New York Employment Law Blog

Sunday, August 14, 2016

The “Child Care Gap” And Employment Discrimination

If you believe you have been affected by employment or gender discrimination, you should consult your attorney to learn about your options.  Despite having great credentials, you may be struggling to find a job and to provide for your children.  Mothers attempting to return to the workforce often find difficulty in securing employment. 

This happened to one New York woman who took a ten-year break in order to provide for her children.  After many failed interview attempts, the mother of three began to lose hope.  She reported that an employer stated that they “typically don’t hire people with such a gap.”  The mother also described that jobs that she performed from home appeared to be inadequate.  For example, she mentioned that she sold products through eBay to supplement her income, but there seemed to be a bias towards stay-at-home jobs.   

Title VII of the 1964 Civil Rights Act was enacted to help and protect women from discrimination; however, it may have the opposite effect.  Some Professors hypothesize that this is because the Equal Employment Opportunity Commission (EEOC) provides a very general explanation for employers to follow.  Hence, this ambiguity has “the effect of freezing out discussion about family life during interviews.” 

Many employers avoid asking questions about the family subject at all, in fear of being blamed for discriminatory conduct if they reject a candidate.  As a result, many women still feel the effects of prejudice when they disclose their family responsibilities at an interview, or provide this information to explain a gap in employment.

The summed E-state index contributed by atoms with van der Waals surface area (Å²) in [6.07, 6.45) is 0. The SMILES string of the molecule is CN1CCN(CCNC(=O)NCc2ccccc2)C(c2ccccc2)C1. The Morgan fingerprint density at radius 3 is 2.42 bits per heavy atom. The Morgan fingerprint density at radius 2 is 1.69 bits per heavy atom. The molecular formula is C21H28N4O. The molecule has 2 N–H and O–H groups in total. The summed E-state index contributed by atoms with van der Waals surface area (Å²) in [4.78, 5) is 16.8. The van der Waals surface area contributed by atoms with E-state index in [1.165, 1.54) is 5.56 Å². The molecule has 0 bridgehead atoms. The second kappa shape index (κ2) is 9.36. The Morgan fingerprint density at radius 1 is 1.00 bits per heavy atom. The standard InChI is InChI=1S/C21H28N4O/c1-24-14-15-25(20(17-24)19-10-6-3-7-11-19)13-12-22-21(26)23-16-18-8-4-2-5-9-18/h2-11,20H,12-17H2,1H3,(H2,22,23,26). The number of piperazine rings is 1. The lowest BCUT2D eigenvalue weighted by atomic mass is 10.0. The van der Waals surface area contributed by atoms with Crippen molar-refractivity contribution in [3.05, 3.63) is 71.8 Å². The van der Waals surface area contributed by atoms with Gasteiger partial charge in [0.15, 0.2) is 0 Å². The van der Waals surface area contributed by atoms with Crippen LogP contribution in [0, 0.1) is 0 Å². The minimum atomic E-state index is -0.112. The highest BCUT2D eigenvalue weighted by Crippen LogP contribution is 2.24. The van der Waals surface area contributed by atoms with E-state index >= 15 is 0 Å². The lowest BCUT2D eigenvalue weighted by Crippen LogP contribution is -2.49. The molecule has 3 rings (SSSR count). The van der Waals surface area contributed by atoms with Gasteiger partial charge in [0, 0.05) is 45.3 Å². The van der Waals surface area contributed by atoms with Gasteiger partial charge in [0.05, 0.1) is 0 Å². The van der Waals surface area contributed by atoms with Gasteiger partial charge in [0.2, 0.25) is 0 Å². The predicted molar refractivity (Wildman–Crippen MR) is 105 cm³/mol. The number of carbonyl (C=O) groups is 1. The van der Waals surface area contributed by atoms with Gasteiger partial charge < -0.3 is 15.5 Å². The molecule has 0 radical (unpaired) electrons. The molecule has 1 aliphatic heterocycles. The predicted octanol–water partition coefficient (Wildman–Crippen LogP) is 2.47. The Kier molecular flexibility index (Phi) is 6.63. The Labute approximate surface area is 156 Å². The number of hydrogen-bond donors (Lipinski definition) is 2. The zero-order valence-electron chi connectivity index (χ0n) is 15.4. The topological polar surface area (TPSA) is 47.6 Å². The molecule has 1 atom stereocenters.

There is a prevalent misunderstanding amongst employers in the hiring process.  Many managers are under the perception that mothers are incapable of committing to both family and their jobs simultaneously.  Furthermore, discrimination is not always blatant and is often disguised as a rejection letter.  Sometimes, an employer will not interview a woman if there is a large gap in employment on a resume--a “red flag.”  Thus, if women make it to the in-person interview stage, many are left to wonder whether it is sensible to reveal that they are mothers, or instead, divert the subject all together.



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